StarHub Ltd’s Annual General Meeting: 3 Key Things to Know About its Dividends

StarHub Ltd ’s (SGX:CC3) has guided towards a dividend of 16 cents per share in 2017, a 20% cut from the previous year.

For context, StarHub has been paying out an annual dividend per share of 20 cents since 2010. The dividend cut comes as an unwelcome change for investors, prompting question during its annual general meeting (AGM). The management’s responses were captured in the AGM minutes. It’s an admirable effort, and one worth reading through.

I would like to highlight three responses from StarHub’s management team.

1. The three-year guidance

StarHub’s latest annual report included this comment from chief financial officer Dennis Chia:

“The Board takes a forward three-year view of our earnings, free cash flow, growth prospects, investment needs and an optimal balance sheet. The appropriate level of dividend payment is determined by the combination of these factors. Their preference is to make sustainable payments.”

From the AGM minutes, this view was reiterated:  

“In response to Mr Stephen Chen Weng Leong (“Mr Chen”), Chairman informed that the Board took a forward-looking 3-year view on the dividend policy. If the information and market conditions were to change, the Company would make the necessary adjustments accordingly.”

StarHub may have some space to change its mind in terms of its three-year dividend guidance. To be sure, in its first-quarter earnings report, Chia said that StarHub has not changed its guidance for four cents per quarter based on current information.   

2. Dividend payout factors

On another note:

“In response to Mr Chen’s query on the decrease of the free cash flow, the sustainability on the dividend payment and the growth of the Company, Chairman explained that the Company took into consideration all known factors for the Company’s growth, cost and capex reduction.

The Company looked at the combination of earnings, future investments, free cash flow and optimal capital structure which gave the Company a clearer picture of the headline level the Company could grow.

The Board took the dividend policy seriously.”

StarHub’s free cash flow declined from $215.7 million in 2015 to $184 million in 2016. A spectrum payment of $80 million in 2016 was partly responsible for the fall in free cash flow. The board’s response to the factors that affect the dividend was consistent with Chia’s comments in the annual report.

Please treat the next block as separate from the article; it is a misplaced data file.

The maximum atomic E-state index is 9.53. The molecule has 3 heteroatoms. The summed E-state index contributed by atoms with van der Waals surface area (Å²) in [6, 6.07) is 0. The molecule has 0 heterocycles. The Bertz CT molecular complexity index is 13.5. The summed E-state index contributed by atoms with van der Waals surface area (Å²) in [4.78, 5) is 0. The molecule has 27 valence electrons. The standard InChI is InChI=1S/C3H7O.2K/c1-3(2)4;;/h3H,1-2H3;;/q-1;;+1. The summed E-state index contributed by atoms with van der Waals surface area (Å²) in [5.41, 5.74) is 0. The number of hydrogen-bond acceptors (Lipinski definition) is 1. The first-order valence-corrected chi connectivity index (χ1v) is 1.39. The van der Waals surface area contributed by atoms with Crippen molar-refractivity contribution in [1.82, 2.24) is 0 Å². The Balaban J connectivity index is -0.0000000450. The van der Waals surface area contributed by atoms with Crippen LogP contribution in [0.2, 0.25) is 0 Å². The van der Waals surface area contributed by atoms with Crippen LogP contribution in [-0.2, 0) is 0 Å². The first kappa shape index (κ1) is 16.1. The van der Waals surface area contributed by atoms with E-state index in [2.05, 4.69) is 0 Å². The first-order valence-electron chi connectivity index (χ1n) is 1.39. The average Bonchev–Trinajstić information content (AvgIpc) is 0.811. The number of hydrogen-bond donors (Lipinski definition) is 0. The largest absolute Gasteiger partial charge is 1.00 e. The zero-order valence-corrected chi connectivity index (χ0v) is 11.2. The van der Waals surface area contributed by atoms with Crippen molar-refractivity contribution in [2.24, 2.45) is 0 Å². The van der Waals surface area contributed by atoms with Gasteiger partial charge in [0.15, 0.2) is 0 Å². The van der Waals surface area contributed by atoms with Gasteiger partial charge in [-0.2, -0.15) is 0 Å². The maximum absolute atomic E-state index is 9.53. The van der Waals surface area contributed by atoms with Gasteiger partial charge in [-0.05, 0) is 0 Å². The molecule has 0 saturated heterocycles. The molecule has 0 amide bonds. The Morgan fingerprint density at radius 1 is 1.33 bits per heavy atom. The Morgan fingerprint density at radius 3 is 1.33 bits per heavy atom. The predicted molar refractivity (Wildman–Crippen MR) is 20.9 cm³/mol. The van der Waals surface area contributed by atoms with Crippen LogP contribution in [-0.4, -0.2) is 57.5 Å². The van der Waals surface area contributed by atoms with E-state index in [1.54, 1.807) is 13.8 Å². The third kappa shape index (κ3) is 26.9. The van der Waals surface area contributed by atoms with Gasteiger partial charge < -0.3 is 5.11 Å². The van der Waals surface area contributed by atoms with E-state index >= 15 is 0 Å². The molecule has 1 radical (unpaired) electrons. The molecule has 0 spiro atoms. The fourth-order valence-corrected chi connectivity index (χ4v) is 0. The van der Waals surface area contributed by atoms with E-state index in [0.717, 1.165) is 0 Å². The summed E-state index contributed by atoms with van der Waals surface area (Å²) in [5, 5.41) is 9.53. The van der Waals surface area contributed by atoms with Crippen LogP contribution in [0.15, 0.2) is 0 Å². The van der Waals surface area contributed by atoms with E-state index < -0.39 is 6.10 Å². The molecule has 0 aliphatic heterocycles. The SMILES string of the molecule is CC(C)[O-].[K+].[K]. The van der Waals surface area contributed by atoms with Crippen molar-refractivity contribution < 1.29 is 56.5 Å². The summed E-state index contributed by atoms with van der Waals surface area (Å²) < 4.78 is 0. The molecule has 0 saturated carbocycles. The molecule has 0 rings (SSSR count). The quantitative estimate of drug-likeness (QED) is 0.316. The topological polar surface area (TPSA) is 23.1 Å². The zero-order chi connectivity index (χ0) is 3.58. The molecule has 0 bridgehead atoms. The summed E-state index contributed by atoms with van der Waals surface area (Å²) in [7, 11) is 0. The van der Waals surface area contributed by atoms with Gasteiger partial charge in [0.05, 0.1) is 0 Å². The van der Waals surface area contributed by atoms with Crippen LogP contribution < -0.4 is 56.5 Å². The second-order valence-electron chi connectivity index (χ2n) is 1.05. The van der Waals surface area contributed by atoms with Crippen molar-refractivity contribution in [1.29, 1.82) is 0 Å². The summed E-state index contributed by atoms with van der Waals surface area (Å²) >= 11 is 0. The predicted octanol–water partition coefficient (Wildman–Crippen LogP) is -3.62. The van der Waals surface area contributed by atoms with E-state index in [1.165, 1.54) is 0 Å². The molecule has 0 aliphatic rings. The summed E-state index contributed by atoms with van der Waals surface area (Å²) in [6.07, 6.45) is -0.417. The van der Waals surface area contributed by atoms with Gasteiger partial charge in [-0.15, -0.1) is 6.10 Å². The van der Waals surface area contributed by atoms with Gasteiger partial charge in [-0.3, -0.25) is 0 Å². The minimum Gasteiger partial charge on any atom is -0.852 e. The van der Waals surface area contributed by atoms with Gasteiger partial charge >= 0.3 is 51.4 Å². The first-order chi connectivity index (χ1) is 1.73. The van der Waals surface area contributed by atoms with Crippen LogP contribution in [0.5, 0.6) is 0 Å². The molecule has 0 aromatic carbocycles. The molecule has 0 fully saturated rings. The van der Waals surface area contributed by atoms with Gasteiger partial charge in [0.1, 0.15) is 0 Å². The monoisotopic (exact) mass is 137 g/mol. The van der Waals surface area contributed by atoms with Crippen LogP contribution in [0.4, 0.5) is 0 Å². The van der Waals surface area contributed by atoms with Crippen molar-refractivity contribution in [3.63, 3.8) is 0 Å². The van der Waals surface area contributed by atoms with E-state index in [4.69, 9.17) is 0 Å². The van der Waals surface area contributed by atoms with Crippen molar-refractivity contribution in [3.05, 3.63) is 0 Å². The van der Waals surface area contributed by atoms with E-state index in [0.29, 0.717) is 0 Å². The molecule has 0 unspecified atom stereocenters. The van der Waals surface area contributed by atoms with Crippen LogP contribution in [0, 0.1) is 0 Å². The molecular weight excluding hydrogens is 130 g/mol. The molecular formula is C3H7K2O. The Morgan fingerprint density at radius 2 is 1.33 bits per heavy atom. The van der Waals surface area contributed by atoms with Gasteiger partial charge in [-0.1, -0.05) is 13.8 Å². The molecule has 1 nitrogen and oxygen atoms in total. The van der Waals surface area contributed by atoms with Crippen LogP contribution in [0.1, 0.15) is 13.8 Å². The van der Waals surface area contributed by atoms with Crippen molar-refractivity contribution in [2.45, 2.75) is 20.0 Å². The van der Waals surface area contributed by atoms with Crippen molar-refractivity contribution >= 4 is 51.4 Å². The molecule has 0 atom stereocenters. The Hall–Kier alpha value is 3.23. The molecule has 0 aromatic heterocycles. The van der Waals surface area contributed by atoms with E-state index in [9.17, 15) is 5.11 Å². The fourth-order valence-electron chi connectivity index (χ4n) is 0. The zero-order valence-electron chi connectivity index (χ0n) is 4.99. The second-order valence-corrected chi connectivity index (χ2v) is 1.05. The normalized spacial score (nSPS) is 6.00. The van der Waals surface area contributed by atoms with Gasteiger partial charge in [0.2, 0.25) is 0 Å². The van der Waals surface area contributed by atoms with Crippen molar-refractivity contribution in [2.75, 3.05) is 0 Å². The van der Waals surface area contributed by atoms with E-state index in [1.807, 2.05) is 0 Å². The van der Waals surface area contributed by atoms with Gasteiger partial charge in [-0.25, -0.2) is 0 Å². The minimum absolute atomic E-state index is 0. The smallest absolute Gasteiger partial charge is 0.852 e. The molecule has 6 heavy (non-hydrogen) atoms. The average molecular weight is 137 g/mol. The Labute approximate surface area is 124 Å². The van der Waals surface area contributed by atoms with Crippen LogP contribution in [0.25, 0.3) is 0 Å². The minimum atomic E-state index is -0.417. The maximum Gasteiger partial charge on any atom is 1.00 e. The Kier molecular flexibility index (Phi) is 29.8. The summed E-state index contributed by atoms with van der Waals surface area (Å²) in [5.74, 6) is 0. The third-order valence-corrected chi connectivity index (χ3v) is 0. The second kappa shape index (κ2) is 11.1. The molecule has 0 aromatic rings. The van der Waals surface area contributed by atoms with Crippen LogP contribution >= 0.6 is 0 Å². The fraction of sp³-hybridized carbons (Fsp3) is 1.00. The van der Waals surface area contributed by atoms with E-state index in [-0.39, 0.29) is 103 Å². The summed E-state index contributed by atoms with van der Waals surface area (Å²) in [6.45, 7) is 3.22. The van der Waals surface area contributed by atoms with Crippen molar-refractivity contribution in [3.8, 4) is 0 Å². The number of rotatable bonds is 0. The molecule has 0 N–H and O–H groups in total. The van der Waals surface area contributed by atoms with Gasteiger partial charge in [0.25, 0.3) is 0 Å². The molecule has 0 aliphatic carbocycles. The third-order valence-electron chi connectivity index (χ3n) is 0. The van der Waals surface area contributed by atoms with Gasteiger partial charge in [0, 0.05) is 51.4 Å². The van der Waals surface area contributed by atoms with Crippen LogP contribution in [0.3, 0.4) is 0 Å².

3. Spend, spend, spend

StarHub’s capital expenditure is expected to rise in the coming years. The telco is expected to spend $349.6 million in spectrum costs where $68 million (for the 900 GHz band) is due in 2017 while the rest (700 GHz band) is due six months before the spectrum’s availability. The AGM minutes had this note:

“Mr Heah Min An commended the Board of Directors and Management team on their hard work. He noted that the Company had raised approximately S$300 million from the issuance of a 10- year medium term note and queried the Company’s plans to use this raised funding. CFO clarified that the funding would be used to finance the long-term capital requirements such as the spectrum auction.”  

In other words, StarHub has taken on $300 million in medium term notes to fund the spectrum cost. The telco has also indicated that it is comfortable with the debt level:

“A shareholder raised his concerns about the borrowing level and queried how the Company managed its debt level. CFO stated that the Company’s net debt to EBITDA level as at 31 December 2016 was relatively low compared to other telecommunication companies. The Company had a good mix of short term and long term debts.”  

StarHub’s business is not without its challenges. We will have to continue to watch how the business performs in the future.

If you'd like to keep updated on the latest company and stock market news, sign up for a FREE subscription to The Motley Fool's investing newsletter, Take Stock Singapore

Also, like us on Facebook to follow our latest hot articles. The Motley Fool's purpose is to help the world invest, better.

The information provided is for general information purposes only and is not intended to be personalised investment or financial advice. Motley Fool Singapore contributor Chin Hui Leong doesn’t own shares in any companies mentioned.